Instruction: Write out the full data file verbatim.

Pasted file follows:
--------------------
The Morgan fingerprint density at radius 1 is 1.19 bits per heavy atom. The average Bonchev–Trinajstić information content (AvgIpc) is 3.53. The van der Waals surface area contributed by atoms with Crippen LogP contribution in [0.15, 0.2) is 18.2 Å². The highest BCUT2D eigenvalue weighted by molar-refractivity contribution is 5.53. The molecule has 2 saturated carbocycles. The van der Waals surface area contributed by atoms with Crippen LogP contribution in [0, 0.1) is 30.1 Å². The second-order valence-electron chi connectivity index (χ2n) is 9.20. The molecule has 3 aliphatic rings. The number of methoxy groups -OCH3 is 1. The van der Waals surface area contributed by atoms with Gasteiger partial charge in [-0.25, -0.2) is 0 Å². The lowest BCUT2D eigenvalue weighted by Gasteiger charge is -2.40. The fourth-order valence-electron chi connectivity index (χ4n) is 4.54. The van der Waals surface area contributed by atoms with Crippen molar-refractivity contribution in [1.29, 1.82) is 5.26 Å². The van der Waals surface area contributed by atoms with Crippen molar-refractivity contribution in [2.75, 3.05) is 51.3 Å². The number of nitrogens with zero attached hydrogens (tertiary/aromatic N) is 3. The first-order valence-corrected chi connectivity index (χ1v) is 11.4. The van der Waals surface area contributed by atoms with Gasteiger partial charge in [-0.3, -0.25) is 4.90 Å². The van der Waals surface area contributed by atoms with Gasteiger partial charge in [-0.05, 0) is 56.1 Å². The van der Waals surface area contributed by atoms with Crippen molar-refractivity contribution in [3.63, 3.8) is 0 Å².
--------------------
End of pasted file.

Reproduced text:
The Morgan fingerprint density at radius 1 is 1.19 bits per heavy atom. The average Bonchev–Trinajstić information content (AvgIpc) is 3.53. The van der Waals surface area contributed by atoms with Crippen LogP contribution in [0.15, 0.2) is 18.2 Å². The highest BCUT2D eigenvalue weighted by molar-refractivity contribution is 5.53. The molecule has 2 saturated carbocycles. The van der Waals surface area contributed by atoms with Crippen LogP contribution in [0, 0.1) is 30.1 Å². The second-order valence-electron chi connectivity index (χ2n) is 9.20. The molecule has 3 aliphatic rings. The number of methoxy groups -OCH3 is 1. The van der Waals surface area contributed by atoms with Gasteiger partial charge in [-0.25, -0.2) is 0 Å². The lowest BCUT2D eigenvalue weighted by Gasteiger charge is -2.40. The fourth-order valence-electron chi connectivity index (χ4n) is 4.54. The van der Waals surface area contributed by atoms with Crippen molar-refractivity contribution in [1.29, 1.82) is 5.26 Å². The van der Waals surface area contributed by atoms with Crippen molar-refractivity contribution in [2.75, 3.05) is 51.3 Å². The number of nitrogens with zero attached hydrogens (tertiary/aromatic N) is 3. The first-order valence-corrected chi connectivity index (χ1v) is 11.4. The van der Waals surface area contributed by atoms with Gasteiger partial charge in [-0.3, -0.25) is 4.90 Å². The van der Waals surface area contributed by atoms with Gasteiger partial charge in [-0.05, 0) is 56.1 Å². The van der Waals surface area contributed by atoms with Crippen molar-refractivity contribution in [3.63, 3.8) is 0 Å².